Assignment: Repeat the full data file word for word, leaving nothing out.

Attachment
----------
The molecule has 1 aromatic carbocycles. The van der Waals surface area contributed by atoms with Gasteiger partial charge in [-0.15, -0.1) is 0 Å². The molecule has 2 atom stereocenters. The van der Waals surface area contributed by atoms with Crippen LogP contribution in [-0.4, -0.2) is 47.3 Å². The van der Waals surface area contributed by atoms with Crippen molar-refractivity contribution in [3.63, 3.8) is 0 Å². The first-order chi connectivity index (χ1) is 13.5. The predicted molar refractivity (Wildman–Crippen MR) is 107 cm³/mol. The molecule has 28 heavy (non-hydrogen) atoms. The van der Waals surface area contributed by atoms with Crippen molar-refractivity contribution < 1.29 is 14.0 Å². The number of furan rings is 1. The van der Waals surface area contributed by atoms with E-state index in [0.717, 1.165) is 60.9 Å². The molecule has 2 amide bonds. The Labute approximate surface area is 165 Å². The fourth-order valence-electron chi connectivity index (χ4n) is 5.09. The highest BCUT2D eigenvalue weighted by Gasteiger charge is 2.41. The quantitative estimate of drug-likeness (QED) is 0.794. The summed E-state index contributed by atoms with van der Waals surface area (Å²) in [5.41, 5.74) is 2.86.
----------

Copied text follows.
The molecule has 1 aromatic carbocycles. The van der Waals surface area contributed by atoms with Gasteiger partial charge in [-0.15, -0.1) is 0 Å². The molecule has 2 atom stereocenters. The van der Waals surface area contributed by atoms with Crippen LogP contribution in [-0.4, -0.2) is 47.3 Å². The van der Waals surface area contributed by atoms with Crippen molar-refractivity contribution in [3.63, 3.8) is 0 Å². The first-order chi connectivity index (χ1) is 13.5. The predicted molar refractivity (Wildman–Crippen MR) is 107 cm³/mol. The molecule has 28 heavy (non-hydrogen) atoms. The van der Waals surface area contributed by atoms with Crippen molar-refractivity contribution < 1.29 is 14.0 Å². The number of furan rings is 1. The van der Waals surface area contributed by atoms with E-state index in [0.717, 1.165) is 60.9 Å². The molecule has 2 amide bonds. The Labute approximate surface area is 165 Å². The fourth-order valence-electron chi connectivity index (χ4n) is 5.09. The highest BCUT2D eigenvalue weighted by Gasteiger charge is 2.41. The quantitative estimate of drug-likeness (QED) is 0.794. The summed E-state index contributed by atoms with van der Waals surface area (Å²) in [5.41, 5.74) is 2.86.